When the Steve McQueen drama "12 Years a Slave" was named best feature at the Independent Spirit Awards on Saturday, Brad Pitt — who had a role in the movie and produced it via his company, Plan B Entertainment — took the stage but did not speak, allowing his producing partner Dede Gardner to step forward and bask in the accolades.
One day later the film repeated the feat at the Academy Awards, but this time Pitt was front and center. After Will Smith called the win for the Solomon Northup slavery drama, Pitt took the mike and immediately embraced his role as "12 Years'" public face.
"Thank you for this incredible honor you bestowed on our film tonight," he addressed a cheering Dolby Theatre. "I know I speak for everyone standing behind me that it has been an absolute privilege to work on Solomon's story."
That contrast epitomizes the line walked by Plan B — between a company that at once trades on its tabloid-friendly star and yet embraces the kind of challenging material, such as "12 Years" and "The Tree of Life," associated more with art than glitz.
As the 12-year-old entity marks its first best picture win — and also switches its affiliation from Paramount to New Regency and Brett Ratner's RatPac — Plan B is hitting its stride . In doing so, it offers an ideal template for a star-driven production company while also demonstrating the tricky set of skills required to get it there. Pitt's boutique company is a case study of how a star can use his clout to get difficult projects made in the face of resistance by studios and fearful financiers.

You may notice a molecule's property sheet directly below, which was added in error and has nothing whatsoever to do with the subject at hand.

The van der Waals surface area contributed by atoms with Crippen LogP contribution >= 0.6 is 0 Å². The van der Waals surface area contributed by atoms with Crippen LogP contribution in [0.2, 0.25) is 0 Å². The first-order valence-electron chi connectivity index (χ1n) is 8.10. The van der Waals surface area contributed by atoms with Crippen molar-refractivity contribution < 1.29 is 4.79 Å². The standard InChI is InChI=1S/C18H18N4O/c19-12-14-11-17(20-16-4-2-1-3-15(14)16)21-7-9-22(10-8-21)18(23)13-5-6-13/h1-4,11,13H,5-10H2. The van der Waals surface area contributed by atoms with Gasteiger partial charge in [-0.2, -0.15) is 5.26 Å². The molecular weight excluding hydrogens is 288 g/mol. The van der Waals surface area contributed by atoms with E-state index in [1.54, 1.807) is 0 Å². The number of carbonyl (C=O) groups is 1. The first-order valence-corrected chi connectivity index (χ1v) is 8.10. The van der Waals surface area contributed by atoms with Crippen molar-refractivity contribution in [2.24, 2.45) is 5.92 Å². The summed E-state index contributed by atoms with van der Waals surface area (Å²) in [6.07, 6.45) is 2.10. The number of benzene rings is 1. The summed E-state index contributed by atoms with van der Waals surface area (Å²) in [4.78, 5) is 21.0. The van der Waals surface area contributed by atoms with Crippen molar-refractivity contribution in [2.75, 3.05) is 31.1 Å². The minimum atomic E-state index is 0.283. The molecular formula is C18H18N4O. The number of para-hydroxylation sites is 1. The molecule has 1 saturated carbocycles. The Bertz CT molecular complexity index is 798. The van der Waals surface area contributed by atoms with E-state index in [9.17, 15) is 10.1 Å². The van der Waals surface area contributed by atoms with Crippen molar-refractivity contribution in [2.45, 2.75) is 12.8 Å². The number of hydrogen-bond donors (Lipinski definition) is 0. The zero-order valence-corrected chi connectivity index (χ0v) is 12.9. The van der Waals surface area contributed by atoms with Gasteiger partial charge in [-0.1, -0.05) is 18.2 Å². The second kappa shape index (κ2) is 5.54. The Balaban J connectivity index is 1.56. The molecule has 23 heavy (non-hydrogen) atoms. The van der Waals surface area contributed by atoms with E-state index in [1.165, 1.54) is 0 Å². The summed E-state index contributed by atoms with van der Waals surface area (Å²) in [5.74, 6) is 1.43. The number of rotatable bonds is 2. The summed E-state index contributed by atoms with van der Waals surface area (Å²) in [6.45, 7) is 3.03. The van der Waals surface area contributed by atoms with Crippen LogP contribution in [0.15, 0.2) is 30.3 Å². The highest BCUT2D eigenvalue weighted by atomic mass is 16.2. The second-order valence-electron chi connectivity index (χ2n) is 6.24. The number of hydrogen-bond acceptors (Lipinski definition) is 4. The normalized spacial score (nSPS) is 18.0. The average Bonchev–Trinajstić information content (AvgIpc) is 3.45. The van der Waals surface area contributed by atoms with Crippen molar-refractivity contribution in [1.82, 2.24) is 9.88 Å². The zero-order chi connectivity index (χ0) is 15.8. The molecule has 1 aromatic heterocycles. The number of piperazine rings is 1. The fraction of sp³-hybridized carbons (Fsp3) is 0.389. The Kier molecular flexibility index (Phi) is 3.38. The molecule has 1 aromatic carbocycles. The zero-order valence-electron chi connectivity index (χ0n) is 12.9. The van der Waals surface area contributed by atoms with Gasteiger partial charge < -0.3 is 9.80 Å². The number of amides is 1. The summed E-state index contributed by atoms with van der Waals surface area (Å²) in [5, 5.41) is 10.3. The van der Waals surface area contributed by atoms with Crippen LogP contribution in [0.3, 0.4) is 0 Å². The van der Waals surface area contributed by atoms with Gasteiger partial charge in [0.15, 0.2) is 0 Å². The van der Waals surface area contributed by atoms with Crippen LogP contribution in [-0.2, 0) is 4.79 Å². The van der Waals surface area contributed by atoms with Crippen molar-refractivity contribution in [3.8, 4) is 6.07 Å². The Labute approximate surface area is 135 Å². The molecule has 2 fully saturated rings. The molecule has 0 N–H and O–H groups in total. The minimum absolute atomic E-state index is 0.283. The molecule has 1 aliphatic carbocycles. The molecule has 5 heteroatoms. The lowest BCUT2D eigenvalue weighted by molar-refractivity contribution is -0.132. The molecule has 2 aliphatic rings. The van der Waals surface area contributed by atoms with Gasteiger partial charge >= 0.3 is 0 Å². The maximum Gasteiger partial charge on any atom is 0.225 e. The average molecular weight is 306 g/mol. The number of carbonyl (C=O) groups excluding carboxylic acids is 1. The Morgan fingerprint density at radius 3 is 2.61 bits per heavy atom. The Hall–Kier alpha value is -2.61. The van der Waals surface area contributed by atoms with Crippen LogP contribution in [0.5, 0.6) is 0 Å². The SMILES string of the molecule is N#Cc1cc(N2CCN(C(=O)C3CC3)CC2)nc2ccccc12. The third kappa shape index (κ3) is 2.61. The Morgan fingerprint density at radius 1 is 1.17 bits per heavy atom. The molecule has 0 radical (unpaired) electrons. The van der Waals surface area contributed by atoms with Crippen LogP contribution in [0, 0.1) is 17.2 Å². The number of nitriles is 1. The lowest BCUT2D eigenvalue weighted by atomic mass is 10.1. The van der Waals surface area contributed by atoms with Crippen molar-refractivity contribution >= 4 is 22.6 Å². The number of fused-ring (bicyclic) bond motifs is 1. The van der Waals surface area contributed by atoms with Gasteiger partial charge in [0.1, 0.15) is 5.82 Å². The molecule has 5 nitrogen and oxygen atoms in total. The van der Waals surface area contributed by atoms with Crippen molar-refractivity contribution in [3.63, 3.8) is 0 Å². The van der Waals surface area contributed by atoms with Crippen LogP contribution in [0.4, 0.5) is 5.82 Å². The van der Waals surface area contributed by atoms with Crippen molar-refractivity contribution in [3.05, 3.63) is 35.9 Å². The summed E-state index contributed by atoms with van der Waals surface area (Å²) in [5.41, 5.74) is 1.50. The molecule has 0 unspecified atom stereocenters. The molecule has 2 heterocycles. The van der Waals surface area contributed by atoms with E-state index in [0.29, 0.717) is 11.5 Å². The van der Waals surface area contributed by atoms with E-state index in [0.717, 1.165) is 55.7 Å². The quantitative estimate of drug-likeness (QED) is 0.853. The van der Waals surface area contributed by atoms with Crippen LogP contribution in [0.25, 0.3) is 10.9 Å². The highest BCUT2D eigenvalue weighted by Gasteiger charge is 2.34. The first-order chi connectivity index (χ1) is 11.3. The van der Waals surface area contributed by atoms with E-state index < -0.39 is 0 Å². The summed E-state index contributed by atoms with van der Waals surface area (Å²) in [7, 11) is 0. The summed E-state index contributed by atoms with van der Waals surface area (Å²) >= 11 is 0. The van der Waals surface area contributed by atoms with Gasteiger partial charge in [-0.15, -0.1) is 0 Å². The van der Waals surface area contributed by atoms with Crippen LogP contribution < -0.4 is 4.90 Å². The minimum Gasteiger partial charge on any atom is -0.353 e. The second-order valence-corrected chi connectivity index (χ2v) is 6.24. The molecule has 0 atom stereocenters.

It's hard to imagine a Hollywood outfit having a better year than Plan B has had. "12 Years" landed three Oscar wins and beat pundits' expectations with $50 million in art-house box office. "World War Z," after a chorus of pre-release naysaying, garnered more than half a billion dollars around the world and spawned a sequel. This after several years in which Pitt and the company had a taste of both commercial success (“Eat Pray Love”) and academy acclaim (Terrence Malick's ambitious “Tree of Life”and the baseball comedy-drama “Moneyball,” on which Pitt was a producer sans Plan B.)
(In its current guise, which includes Pitt, the no-nonsense Gardner and outgoing Jeremy Kleiner — a driving force on "12 Years" — Plan B has a far different makeup than when it started. It was initially led by Pitt, his then-wife Jennifer Aniston and Brad Grey, but those ties were severed with the recent move away from Paramount and, further back, the breakup of Pitt and Aniston.)
Nearly all Hollywood A-listers had or have had producing banners — Will Smith, George Clooney, Julia Roberts, Tom Cruise. But unlike Smith or Cruise, who in largely have been occupying themselves with big-budget action pictures, Pitt has been an anomaly, advocating for difficult pictures.
The closest analogue may be Clooney's Smokehouse Pictures, which with partner Grant Heslov has also notched triumphs, including last year's best-picture winner "Argo." But the company's track record lately has been spottier, with "August: Osage County" and "The Monuments Men" among its recent releases.